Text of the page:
Impossible Launches Sausage Pizza With Little Caesars

The Impossible Supreme debuts in three markets.
Impossible Launches Sausage Pizza With Little Caesars
Image credit: Little Caesars
Writer at Engadget
2 min read
This story originally appeared on Engadget

Little Caesars, the nationwide pizza chain, will be the first restaurant to sell Impossible's new plant-based sausage product -- as a pie topping.

Starting today, the Impossible Supreme Pizza will launch at Little Caesars branches in Yakima, WA, Ft. Myers and Naples, FL and Albuquerque, NM for $12. The Detroit-based chain will sell a spicy-sweet version of the sausage.

"We've been watching the alternative meat trend continue to grow over the years and we just feel we might be at a tipping point," said Ed Gleich, Little Caesars' chief innovation officer.

We first tried Impossible's sausage meat in steamed dumplings and a breakfast sandwich, in our close look inside the company, but this pilot presents a first commercial test for the product.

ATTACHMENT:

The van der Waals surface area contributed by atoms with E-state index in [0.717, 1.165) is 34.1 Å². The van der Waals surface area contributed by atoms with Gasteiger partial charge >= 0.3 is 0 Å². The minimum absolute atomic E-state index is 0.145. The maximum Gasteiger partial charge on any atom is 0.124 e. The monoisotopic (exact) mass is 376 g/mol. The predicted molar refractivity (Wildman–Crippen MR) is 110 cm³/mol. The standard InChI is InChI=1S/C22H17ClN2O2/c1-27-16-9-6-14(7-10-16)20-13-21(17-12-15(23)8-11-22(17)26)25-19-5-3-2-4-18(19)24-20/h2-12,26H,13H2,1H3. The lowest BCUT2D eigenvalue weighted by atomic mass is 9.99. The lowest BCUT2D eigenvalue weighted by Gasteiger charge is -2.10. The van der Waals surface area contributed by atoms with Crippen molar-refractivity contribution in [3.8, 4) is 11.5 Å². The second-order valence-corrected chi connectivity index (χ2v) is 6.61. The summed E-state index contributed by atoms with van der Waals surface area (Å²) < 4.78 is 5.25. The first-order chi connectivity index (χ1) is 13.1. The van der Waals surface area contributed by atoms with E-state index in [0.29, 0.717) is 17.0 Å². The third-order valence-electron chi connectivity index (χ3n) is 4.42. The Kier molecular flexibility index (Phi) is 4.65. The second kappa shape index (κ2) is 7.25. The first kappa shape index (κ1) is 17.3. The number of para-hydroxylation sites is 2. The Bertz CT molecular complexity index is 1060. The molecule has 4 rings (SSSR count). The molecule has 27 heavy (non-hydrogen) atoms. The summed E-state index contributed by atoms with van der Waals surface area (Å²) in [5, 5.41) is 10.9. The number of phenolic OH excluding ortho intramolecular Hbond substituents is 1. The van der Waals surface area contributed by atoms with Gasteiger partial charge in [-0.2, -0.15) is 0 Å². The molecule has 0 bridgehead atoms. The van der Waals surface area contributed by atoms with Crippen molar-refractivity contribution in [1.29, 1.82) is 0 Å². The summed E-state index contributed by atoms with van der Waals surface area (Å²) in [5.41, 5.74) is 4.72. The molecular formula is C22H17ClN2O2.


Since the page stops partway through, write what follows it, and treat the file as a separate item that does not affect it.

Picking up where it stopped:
Gleich explained that the initial three markets to test the product were chosen for their different awareness levels of Impossible meat -- Ft. Myers and Naples, FL have higher recognition than Yakima, WA. If the product is a hit, the chain plans to sell the product more widely towards the end of 2019 or early 2020. "We wouldn't test it unless we were predisposed to thinking it could win. So our intent is, if it is successful, we absolutely plan to expand it," Gleich said. "Towards the end of year would be the earliest we could do it."

For Impossible, the partnership is yet another step into mainstream restaurants. The company's original plant-based burger debuted in Manhattan's Momofuku Nishi, but now can be found in branches of Burger King, Applebee's and White Castle.

The company's larger aim is to pitch itself to a customer base of meat eaters who may have health concerns around animal meat or would consider vegan meat to be an ethical choice, but are also unwilling to eat traditionally unconvincing meat proxies.

"It's not the people that are slow food proponents and not the people that are like, 'If I could take a pill for my sustenance every day and never stop to chew anything, I'd be happy,'" said Peter Bodenheimer, program director at food tech accelerator Food-X. "I think the mass market lives in between those two."

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